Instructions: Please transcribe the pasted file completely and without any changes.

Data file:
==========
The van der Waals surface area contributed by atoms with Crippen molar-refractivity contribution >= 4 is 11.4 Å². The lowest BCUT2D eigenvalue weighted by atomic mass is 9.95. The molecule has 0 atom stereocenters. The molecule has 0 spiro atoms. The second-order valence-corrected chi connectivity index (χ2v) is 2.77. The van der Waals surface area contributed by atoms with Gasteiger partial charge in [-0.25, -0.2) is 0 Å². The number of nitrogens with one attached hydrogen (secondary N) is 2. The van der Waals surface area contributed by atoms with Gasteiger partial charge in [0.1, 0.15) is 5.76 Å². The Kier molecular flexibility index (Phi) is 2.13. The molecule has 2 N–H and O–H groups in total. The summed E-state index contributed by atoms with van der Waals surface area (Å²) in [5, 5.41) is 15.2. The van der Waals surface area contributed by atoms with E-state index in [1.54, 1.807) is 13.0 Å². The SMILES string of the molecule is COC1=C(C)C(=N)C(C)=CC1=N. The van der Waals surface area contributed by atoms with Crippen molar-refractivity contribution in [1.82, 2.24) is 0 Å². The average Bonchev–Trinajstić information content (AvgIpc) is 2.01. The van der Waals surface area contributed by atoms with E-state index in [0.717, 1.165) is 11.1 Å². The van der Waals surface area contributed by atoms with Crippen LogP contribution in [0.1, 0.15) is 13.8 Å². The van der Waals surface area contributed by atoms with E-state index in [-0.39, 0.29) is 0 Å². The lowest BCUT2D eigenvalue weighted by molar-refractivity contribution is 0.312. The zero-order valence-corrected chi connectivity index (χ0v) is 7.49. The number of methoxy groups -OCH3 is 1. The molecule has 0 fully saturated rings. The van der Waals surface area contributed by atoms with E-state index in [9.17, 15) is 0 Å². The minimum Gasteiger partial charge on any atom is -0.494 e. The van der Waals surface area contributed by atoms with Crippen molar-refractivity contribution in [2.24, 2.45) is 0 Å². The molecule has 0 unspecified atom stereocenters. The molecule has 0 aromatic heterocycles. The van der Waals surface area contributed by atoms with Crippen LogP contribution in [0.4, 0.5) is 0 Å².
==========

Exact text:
The van der Waals surface area contributed by atoms with Crippen molar-refractivity contribution >= 4 is 11.4 Å². The lowest BCUT2D eigenvalue weighted by atomic mass is 9.95. The molecule has 0 atom stereocenters. The molecule has 0 spiro atoms. The second-order valence-corrected chi connectivity index (χ2v) is 2.77. The van der Waals surface area contributed by atoms with Gasteiger partial charge in [-0.25, -0.2) is 0 Å². The number of nitrogens with one attached hydrogen (secondary N) is 2. The van der Waals surface area contributed by atoms with Gasteiger partial charge in [0.1, 0.15) is 5.76 Å². The Kier molecular flexibility index (Phi) is 2.13. The molecule has 2 N–H and O–H groups in total. The summed E-state index contributed by atoms with van der Waals surface area (Å²) in [5, 5.41) is 15.2. The van der Waals surface area contributed by atoms with E-state index in [1.54, 1.807) is 13.0 Å². The SMILES string of the molecule is COC1=C(C)C(=N)C(C)=CC1=N. The van der Waals surface area contributed by atoms with Crippen molar-refractivity contribution in [1.82, 2.24) is 0 Å². The average Bonchev–Trinajstić information content (AvgIpc) is 2.01. The van der Waals surface area contributed by atoms with E-state index in [0.717, 1.165) is 11.1 Å². The van der Waals surface area contributed by atoms with Crippen LogP contribution in [0.1, 0.15) is 13.8 Å². The van der Waals surface area contributed by atoms with E-state index in [-0.39, 0.29) is 0 Å². The lowest BCUT2D eigenvalue weighted by molar-refractivity contribution is 0.312. The zero-order valence-corrected chi connectivity index (χ0v) is 7.49. The number of methoxy groups -OCH3 is 1. The molecule has 0 fully saturated rings. The van der Waals surface area contributed by atoms with E-state index in [9.17, 15) is 0 Å². The minimum Gasteiger partial charge on any atom is -0.494 e. The van der Waals surface area contributed by atoms with Crippen molar-refractivity contribution in [2.24, 2.45) is 0 Å². The molecule has 0 unspecified atom stereocenters. The molecule has 0 aromatic heterocycles. The van der Waals surface area contributed by atoms with Crippen LogP contribution in [0.4, 0.5) is 0 Å².